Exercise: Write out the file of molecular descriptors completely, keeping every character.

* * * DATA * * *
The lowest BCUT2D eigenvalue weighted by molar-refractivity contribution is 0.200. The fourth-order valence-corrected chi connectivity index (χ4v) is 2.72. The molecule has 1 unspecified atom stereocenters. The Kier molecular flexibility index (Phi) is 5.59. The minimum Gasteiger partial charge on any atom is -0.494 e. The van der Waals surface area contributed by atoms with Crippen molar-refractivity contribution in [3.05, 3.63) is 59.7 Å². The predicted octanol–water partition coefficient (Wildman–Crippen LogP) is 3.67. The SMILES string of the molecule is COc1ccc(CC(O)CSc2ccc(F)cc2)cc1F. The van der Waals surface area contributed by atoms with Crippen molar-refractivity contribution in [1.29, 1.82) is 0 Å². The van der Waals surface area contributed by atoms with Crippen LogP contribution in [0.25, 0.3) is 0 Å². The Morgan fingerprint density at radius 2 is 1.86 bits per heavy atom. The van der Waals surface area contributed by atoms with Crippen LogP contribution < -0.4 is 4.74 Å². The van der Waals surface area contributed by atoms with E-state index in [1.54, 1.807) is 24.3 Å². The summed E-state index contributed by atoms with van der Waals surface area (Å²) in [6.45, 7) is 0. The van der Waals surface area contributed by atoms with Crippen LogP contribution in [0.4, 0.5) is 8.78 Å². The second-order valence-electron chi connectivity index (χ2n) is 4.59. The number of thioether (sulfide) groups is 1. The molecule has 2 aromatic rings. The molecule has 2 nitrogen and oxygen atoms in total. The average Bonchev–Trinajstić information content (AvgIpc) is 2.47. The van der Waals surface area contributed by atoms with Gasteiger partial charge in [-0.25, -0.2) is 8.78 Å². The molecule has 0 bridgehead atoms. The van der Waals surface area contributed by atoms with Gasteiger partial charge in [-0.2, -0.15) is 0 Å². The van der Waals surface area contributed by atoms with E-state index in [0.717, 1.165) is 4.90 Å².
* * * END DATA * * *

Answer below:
The lowest BCUT2D eigenvalue weighted by molar-refractivity contribution is 0.200. The fourth-order valence-corrected chi connectivity index (χ4v) is 2.72. The molecule has 1 unspecified atom stereocenters. The Kier molecular flexibility index (Phi) is 5.59. The minimum Gasteiger partial charge on any atom is -0.494 e. The van der Waals surface area contributed by atoms with Crippen molar-refractivity contribution in [3.05, 3.63) is 59.7 Å². The predicted octanol–water partition coefficient (Wildman–Crippen LogP) is 3.67. The SMILES string of the molecule is COc1ccc(CC(O)CSc2ccc(F)cc2)cc1F. The van der Waals surface area contributed by atoms with Crippen molar-refractivity contribution in [1.29, 1.82) is 0 Å². The van der Waals surface area contributed by atoms with Crippen LogP contribution in [0.25, 0.3) is 0 Å². The Morgan fingerprint density at radius 2 is 1.86 bits per heavy atom. The van der Waals surface area contributed by atoms with Crippen LogP contribution < -0.4 is 4.74 Å². The van der Waals surface area contributed by atoms with E-state index in [1.54, 1.807) is 24.3 Å². The summed E-state index contributed by atoms with van der Waals surface area (Å²) in [6.45, 7) is 0. The van der Waals surface area contributed by atoms with Crippen LogP contribution in [0.4, 0.5) is 8.78 Å². The second-order valence-electron chi connectivity index (χ2n) is 4.59. The number of thioether (sulfide) groups is 1. The molecule has 2 aromatic rings. The molecule has 2 nitrogen and oxygen atoms in total. The average Bonchev–Trinajstić information content (AvgIpc) is 2.47. The van der Waals surface area contributed by atoms with Gasteiger partial charge in [-0.25, -0.2) is 8.78 Å². The molecule has 0 bridgehead atoms. The van der Waals surface area contributed by atoms with Gasteiger partial charge in [-0.2, -0.15) is 0 Å². The van der Waals surface area contributed by atoms with E-state index in [0.717, 1.165) is 4.90 Å².